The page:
Which is a play on his more well known online moniker: The Polywog
(and contrary to the copyright info at the bottom of the polywog site, I actually took both of the pics of Phil that he uses for each of the two sections on his website. I should probably make him credit me, noh?)

Not a lot of verbiage on this new outlet. Not a lot on his website either. All his descriptions, stories and musings are short and to the point but, I think, pretty interesting. Right now, there's just a small selection of his amazing nature photography (with a lot more to come) and a story of how one set of those photos came to be. 

I'll probably be getting roped in to check for mistakes and even edit those few words from time to time and even though it probably wont be updated on a regular basis, when he does update, he changes and adds a lot. So, if you like what you see, check back regularly - just in case. 

Now, if I can just get him to add his magic touch to the design for my blog... 

June 2, 2008

No Fuel From Food!!!

A couple years ago, when I heard about the new fuel they were making from corn, I was happily surprised that they finally figured out how to and started making fuel from the wasted corn stalks. Which is what any normal person would have assumed right? Who in their right mind would make ethanol fuel from the actual corn? Which is, as I read further and found out, is exactly what they're doing. Plus biodiesel production from Soybeans (now one of the leading illegally denuding farming culprits in the Amazon rain forests) and Palm Oil (plantations of which are now destroying the forests of Indonesia, Malaysia and Borneo) is becoming such a huge industry that it's affecting people in other parts of the world too. With the millions of extra acres needed to grow food plants for fuel, that also means billions of fewer trees to absorb the problem they're being cut down to solve. Which also leads to other problems, as most of us know, such as lower biodiversity and water issues.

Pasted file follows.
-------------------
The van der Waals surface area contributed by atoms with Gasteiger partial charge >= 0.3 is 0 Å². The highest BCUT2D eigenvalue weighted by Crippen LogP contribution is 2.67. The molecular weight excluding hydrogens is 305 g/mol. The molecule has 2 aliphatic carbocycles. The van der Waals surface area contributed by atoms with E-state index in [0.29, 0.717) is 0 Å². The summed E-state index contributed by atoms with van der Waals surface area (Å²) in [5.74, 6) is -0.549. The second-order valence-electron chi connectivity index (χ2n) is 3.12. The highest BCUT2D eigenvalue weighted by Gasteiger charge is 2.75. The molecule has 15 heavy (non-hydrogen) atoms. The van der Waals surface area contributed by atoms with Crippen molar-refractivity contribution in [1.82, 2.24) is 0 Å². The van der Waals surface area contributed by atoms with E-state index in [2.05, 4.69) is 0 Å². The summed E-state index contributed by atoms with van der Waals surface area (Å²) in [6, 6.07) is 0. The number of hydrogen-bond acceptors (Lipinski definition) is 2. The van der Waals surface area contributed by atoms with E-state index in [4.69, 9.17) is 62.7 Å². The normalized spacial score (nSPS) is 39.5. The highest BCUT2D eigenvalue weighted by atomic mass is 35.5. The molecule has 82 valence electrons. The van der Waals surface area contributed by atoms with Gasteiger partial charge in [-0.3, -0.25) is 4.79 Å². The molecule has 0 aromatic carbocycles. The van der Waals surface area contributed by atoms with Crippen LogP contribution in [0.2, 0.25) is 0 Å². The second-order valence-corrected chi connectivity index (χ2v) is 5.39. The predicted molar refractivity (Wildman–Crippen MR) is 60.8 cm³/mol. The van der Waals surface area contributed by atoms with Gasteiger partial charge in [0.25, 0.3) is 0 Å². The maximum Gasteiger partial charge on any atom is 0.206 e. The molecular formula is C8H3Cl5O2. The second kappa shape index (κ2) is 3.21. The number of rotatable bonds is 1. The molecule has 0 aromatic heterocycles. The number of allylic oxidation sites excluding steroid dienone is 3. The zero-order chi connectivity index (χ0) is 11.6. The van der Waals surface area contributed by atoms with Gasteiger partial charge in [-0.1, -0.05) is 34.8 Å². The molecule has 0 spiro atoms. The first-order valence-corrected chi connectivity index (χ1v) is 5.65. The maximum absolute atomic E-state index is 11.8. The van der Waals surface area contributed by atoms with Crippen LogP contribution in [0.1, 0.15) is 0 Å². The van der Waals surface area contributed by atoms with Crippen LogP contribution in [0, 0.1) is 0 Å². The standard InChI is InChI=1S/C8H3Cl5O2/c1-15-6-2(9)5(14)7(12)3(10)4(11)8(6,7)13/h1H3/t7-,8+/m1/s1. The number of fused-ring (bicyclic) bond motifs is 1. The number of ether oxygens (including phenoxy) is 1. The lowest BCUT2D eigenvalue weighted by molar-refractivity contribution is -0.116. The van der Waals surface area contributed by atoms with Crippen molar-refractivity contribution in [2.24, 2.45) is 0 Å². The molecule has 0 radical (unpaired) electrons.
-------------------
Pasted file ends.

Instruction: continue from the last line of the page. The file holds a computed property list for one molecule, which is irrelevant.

But, with the new flex fuel cars, other straight alcohol burning cars, electric and hydrogen fuel cell cars being designed and developed; plus lots of scientists working on ethanol from non-food sources and lighter, stronger materials to use in basic construction and longer lasting batteries; it looks like a move is being made in the right direction. 

Wrong. The flex fuel cars are only available on a limited basis and mostly sold in the corn belt, where E85 is available all over. Surprise. Not really, since the government actually gives huge subsidies to farmers to use their corn crops for fuel and virtually no money to research and production of other non-food sourced ethanol; with absolutely no discernment between processes that cause more pollution in the production phases and ones that don't. And, E85 flex fuel efficiency is already way lower than regular fuel. Oh, that and the production process of corn based ethanol is actually polluting more than the end result saves, so it's actually making more of an environmental problem. It's a lose/lose product. Can you say: "Greedy scam!"?

With all the hype, you'd also think the move to hybrids is a good thing. Which it is, if the technology is optimized. Did you know that the newer "more efficient" electric with gasoline back up hybrids actually get worse gas milage than the discontinued gasoline with electric back up ones did? Honda Insight was the first of the later type and it got lower gas mileage as it was rereleased right up until it was discontinued but, still gets better gas mileage than the newer hybrids of the same size! Actually. It got about the same gas mileage as a Geo Metro. Hell, I get the same gas mileage on my five year old non hybrid Hyundai as a friend does with a similar sized, brand new, Honda Hybrid! As for the other hybrid options, well, they aren't even options until they start making them. 

So, even though over use of mass produced food based biodiesel is becoming a definite problem, current ethanol fuels are still the worst of the "environmental" helpers here in the States. Besides all the other problems, most of the ethanol from corn is going into our regular gas tanks - none of which are made to run on alcohol - which actually makes every tank of gas "up to 10%" less fuel efficient (I get up to 10 miles a gallon more on gas without ethanol or very little ethanol added!) which means we're all buying more gas so it defeats the purpose. Not to mention the production process for the corn ethanol they're spiking our tanks with is actually more polluting over all than if we didn't use it.